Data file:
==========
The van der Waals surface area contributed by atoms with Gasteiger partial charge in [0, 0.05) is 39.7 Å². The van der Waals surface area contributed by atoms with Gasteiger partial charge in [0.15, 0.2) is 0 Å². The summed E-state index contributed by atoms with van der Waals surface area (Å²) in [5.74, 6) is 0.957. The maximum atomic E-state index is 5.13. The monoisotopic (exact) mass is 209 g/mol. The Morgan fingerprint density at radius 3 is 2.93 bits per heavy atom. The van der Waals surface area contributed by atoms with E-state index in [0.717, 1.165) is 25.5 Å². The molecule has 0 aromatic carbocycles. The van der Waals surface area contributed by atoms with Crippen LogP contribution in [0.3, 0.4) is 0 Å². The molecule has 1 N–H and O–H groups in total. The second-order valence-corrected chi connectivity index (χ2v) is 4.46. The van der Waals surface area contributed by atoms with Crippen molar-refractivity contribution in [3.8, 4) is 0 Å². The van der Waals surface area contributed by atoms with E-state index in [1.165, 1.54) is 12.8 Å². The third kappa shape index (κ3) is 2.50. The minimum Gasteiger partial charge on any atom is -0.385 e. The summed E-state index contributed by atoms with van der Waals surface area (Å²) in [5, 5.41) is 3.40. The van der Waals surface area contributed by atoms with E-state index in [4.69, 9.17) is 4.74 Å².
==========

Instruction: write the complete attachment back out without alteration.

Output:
The van der Waals surface area contributed by atoms with Gasteiger partial charge in [0, 0.05) is 39.7 Å². The van der Waals surface area contributed by atoms with Gasteiger partial charge in [0.15, 0.2) is 0 Å². The summed E-state index contributed by atoms with van der Waals surface area (Å²) in [5.74, 6) is 0.957. The maximum atomic E-state index is 5.13. The monoisotopic (exact) mass is 209 g/mol. The Morgan fingerprint density at radius 3 is 2.93 bits per heavy atom. The van der Waals surface area contributed by atoms with E-state index in [0.717, 1.165) is 25.5 Å². The molecule has 0 aromatic carbocycles. The van der Waals surface area contributed by atoms with Crippen LogP contribution in [0.3, 0.4) is 0 Å². The molecule has 1 N–H and O–H groups in total. The second-order valence-corrected chi connectivity index (χ2v) is 4.46. The van der Waals surface area contributed by atoms with Crippen molar-refractivity contribution in [3.8, 4) is 0 Å². The van der Waals surface area contributed by atoms with E-state index in [1.165, 1.54) is 12.8 Å². The third kappa shape index (κ3) is 2.50. The minimum Gasteiger partial charge on any atom is -0.385 e. The summed E-state index contributed by atoms with van der Waals surface area (Å²) in [5, 5.41) is 3.40. The van der Waals surface area contributed by atoms with E-state index in [4.69, 9.17) is 4.74 Å².